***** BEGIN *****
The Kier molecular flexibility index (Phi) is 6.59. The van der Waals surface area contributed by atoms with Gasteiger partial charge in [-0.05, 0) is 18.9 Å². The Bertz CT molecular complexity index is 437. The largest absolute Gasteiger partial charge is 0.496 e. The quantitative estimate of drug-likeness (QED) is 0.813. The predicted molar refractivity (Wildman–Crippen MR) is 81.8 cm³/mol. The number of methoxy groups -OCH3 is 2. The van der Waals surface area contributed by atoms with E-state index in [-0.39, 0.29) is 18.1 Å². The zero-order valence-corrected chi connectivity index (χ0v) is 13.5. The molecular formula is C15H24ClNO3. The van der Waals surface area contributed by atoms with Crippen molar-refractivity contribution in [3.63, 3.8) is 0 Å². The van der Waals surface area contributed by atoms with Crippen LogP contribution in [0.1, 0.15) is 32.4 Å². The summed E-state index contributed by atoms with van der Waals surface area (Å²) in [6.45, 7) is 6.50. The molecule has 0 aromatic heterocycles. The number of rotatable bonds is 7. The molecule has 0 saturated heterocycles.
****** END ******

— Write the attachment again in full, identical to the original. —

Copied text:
The Kier molecular flexibility index (Phi) is 6.59. The van der Waals surface area contributed by atoms with Gasteiger partial charge in [-0.05, 0) is 18.9 Å². The Bertz CT molecular complexity index is 437. The largest absolute Gasteiger partial charge is 0.496 e. The quantitative estimate of drug-likeness (QED) is 0.813. The predicted molar refractivity (Wildman–Crippen MR) is 81.8 cm³/mol. The number of methoxy groups -OCH3 is 2. The van der Waals surface area contributed by atoms with E-state index in [-0.39, 0.29) is 18.1 Å². The zero-order valence-corrected chi connectivity index (χ0v) is 13.5. The molecular formula is C15H24ClNO3. The van der Waals surface area contributed by atoms with Crippen molar-refractivity contribution in [3.63, 3.8) is 0 Å². The van der Waals surface area contributed by atoms with Crippen LogP contribution in [0.1, 0.15) is 32.4 Å². The summed E-state index contributed by atoms with van der Waals surface area (Å²) in [6.45, 7) is 6.50. The molecule has 0 aromatic heterocycles. The number of rotatable bonds is 7. The molecule has 0 saturated heterocycles.